Now, of course, I am film crew, and I’m a little horrified by the idea of making an entire action film with like, 3 crew members. I regularly see young filmmakers who seem to think it some kind of badge of honor to work with a tiny crew, like that makes them better. A filmmaker I knew even tried to tell me that script supervisors are an old-fashioned job that is no longer necessary in a world where you can shoot a movie on an iPhone. I can’t wait to find out how many continuity errors his most recent film has.

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The Other Voices: Girlfight

I was a very angry kid who got into a lot of fights in school. I went to a school full of nerds – and I was one of them – so fights weren’t going to lead to hospital visits and they were very short, but I had such a short fuse that I would just go off on whatever kid pissed me off that day. I really, really wanted to take martial arts. I finally did learn to kickbox with a trainer as an adult, but had to stop because of an injury. I’ve watched a lot of boxing and MMA ever since. So GIRLFIGHT has long been on my list of films I should have seen by now. Good thing I have a column that makes me watch movies directed by women and POC.

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The Other Voices: Eve’s Bayou

EVE’S BAYOU, the feature directorial debut from actress Kasi Lemmons, had a $6M budget and an entirely black cast. There are zero white people in this film – not even wandering by in the background – which seems like a pretty amazing feat for 1997 and an unknown director. At the time (and unfortunately for many years to come), conventional wisdom was that dramas strictly about black people simply couldn’t bring in audiences, but EVE’S BAYOU made almost $15M worldwide – more than double its budget – and is a critically loved film that people still talk about today. It’s number 99 on the highest grossing films of 1997, which may sound like a little number, but let’s put that in context. It came out the same year as TITANIC. And MEN IN BLACK. And GROSSE POINTE BLANK. Ok GROSSE POINTE BLANK didn’t do Titanic numbers (nobody did) but it’s a great movie and I’m not going to just skip over it.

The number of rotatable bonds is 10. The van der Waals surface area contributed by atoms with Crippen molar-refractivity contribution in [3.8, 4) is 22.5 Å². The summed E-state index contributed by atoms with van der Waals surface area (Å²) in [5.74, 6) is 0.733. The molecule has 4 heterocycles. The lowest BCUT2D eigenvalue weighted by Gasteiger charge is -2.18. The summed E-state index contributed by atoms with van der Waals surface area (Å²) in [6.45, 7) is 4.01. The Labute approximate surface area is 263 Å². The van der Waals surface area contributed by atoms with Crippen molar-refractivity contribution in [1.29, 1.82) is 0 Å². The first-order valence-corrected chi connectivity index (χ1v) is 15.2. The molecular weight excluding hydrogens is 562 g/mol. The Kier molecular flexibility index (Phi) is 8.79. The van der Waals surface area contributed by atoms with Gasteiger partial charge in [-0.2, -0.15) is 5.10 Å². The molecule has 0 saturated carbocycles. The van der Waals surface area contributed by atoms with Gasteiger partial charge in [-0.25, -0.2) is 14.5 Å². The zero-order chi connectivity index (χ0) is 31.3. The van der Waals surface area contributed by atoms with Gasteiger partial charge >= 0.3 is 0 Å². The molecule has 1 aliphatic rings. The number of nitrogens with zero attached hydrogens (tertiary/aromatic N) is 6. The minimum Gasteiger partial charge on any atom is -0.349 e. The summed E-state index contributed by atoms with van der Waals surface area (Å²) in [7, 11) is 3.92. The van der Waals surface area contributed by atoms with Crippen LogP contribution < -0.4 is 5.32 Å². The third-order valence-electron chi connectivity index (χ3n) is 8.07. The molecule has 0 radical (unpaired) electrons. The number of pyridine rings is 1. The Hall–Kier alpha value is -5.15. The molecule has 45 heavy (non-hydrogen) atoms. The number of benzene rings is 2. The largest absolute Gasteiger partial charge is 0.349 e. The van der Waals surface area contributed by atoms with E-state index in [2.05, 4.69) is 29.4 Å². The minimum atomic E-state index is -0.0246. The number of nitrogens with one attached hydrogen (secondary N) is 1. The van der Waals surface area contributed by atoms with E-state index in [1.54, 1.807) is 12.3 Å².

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The Other Voices: The Kids Are Alright

Sexuality is a spectrum. You can be homosexual or heterosexual, bisexual or pansexual, heteroflexible, homoflexible…. That’s your business. And there are subsets of sexuality that describe HOW you feel attraction, not just who you’re attracted to: megasexual, demisexual, asexual, graysexual…. The list goes on. Some people choose not to identify at all, but all of these identities are valid, and sometimes fluid as we grow and change throughout our lives.

In the last couple of years since I became polyamorous, I’ve become more and more interested in the wide spectrum of sexuality and relationship styles, which is why my partner recently recommended I watch the 2010 film directed and written by Lisa Cholodenko, THE KIDS ARE ALL RIGHT.

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The Other Voices: Twilight

Until this week, I had never seen TWILIGHT, so as it is one of the biggest box office hits of all time to have a female director, I decided to give it a go for this column. According to Box Office Mojo, it had a production budget of $37M and it made a global $393,616,788 in theaters, which demonstrated to Hollywood that yes, teenage girls do like to go see movies, so you should make more stuff for them. That discovery eventually brought us THE HUNGER GAMES, so for that, I am grateful.

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The Other Voices: Short Term 12

2013’s SHORT TERM 12 is a film student’s dream come true. It started life as a 21-minute short film in 2008 – available on Itunes for $2.99 – and became an indie feature with a cast that immediately blew up like crazy. The feature’s got Brie Larson, Rami Malek, Stephanie Beatriz, and LaKeith Stanfield (who was also in the short film) – all of whom were relative unknowns at the time.

So let’s give a shoutout to the casting department, because you should never underestimate their importance: Kerry Barden, Rich Delia, and Paul Schnee. Casting is always important, but in a film where the story is carried not by a MacGuffin or some attainable goal, it’s absolutely vital to have the best actors possible on board, since their choices will carry a lot of the weight of your film. These casting agents nailed it.